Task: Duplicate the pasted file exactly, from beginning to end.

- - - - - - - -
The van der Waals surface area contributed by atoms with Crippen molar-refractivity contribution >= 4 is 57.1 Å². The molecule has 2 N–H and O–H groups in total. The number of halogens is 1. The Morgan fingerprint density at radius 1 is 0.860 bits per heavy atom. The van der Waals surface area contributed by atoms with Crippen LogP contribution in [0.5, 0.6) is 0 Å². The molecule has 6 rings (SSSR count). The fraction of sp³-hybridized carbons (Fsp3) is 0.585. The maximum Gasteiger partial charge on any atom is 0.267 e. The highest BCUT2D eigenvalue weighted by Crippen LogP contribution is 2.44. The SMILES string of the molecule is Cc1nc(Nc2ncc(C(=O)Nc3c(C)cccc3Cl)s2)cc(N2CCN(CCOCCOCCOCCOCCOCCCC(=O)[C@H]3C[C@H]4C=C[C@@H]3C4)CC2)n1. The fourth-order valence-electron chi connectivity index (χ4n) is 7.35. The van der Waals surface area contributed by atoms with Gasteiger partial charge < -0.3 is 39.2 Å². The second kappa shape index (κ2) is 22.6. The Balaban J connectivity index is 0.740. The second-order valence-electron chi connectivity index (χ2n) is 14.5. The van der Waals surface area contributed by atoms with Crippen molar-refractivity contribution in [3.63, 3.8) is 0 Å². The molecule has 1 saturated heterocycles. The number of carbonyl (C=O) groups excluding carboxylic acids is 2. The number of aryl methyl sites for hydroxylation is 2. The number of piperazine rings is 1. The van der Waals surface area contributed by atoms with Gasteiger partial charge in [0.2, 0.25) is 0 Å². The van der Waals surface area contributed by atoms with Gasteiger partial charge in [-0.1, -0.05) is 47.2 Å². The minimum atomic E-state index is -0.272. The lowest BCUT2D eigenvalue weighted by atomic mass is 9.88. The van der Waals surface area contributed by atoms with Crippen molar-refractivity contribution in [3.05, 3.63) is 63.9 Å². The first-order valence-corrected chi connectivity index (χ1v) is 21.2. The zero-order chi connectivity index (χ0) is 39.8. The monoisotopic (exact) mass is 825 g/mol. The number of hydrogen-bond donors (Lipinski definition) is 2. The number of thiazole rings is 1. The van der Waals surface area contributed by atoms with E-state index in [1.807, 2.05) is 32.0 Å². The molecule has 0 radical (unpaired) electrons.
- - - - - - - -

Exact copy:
The van der Waals surface area contributed by atoms with Crippen molar-refractivity contribution >= 4 is 57.1 Å². The molecule has 2 N–H and O–H groups in total. The number of halogens is 1. The Morgan fingerprint density at radius 1 is 0.860 bits per heavy atom. The van der Waals surface area contributed by atoms with Crippen LogP contribution in [0.5, 0.6) is 0 Å². The molecule has 6 rings (SSSR count). The fraction of sp³-hybridized carbons (Fsp3) is 0.585. The maximum Gasteiger partial charge on any atom is 0.267 e. The highest BCUT2D eigenvalue weighted by Crippen LogP contribution is 2.44. The SMILES string of the molecule is Cc1nc(Nc2ncc(C(=O)Nc3c(C)cccc3Cl)s2)cc(N2CCN(CCOCCOCCOCCOCCOCCCC(=O)[C@H]3C[C@H]4C=C[C@@H]3C4)CC2)n1. The fourth-order valence-electron chi connectivity index (χ4n) is 7.35. The van der Waals surface area contributed by atoms with Gasteiger partial charge < -0.3 is 39.2 Å². The second kappa shape index (κ2) is 22.6. The Balaban J connectivity index is 0.740. The second-order valence-electron chi connectivity index (χ2n) is 14.5. The van der Waals surface area contributed by atoms with Crippen molar-refractivity contribution in [3.63, 3.8) is 0 Å². The molecule has 1 saturated heterocycles. The number of carbonyl (C=O) groups excluding carboxylic acids is 2. The number of aryl methyl sites for hydroxylation is 2. The number of piperazine rings is 1. The van der Waals surface area contributed by atoms with Gasteiger partial charge in [0.2, 0.25) is 0 Å². The van der Waals surface area contributed by atoms with Gasteiger partial charge in [-0.1, -0.05) is 47.2 Å². The minimum atomic E-state index is -0.272. The lowest BCUT2D eigenvalue weighted by atomic mass is 9.88. The van der Waals surface area contributed by atoms with Crippen molar-refractivity contribution in [3.05, 3.63) is 63.9 Å². The first-order valence-corrected chi connectivity index (χ1v) is 21.2. The zero-order chi connectivity index (χ0) is 39.8. The monoisotopic (exact) mass is 825 g/mol. The number of hydrogen-bond donors (Lipinski definition) is 2. The number of thiazole rings is 1. The van der Waals surface area contributed by atoms with E-state index in [1.807, 2.05) is 32.0 Å². The molecule has 0 radical (unpaired) electrons.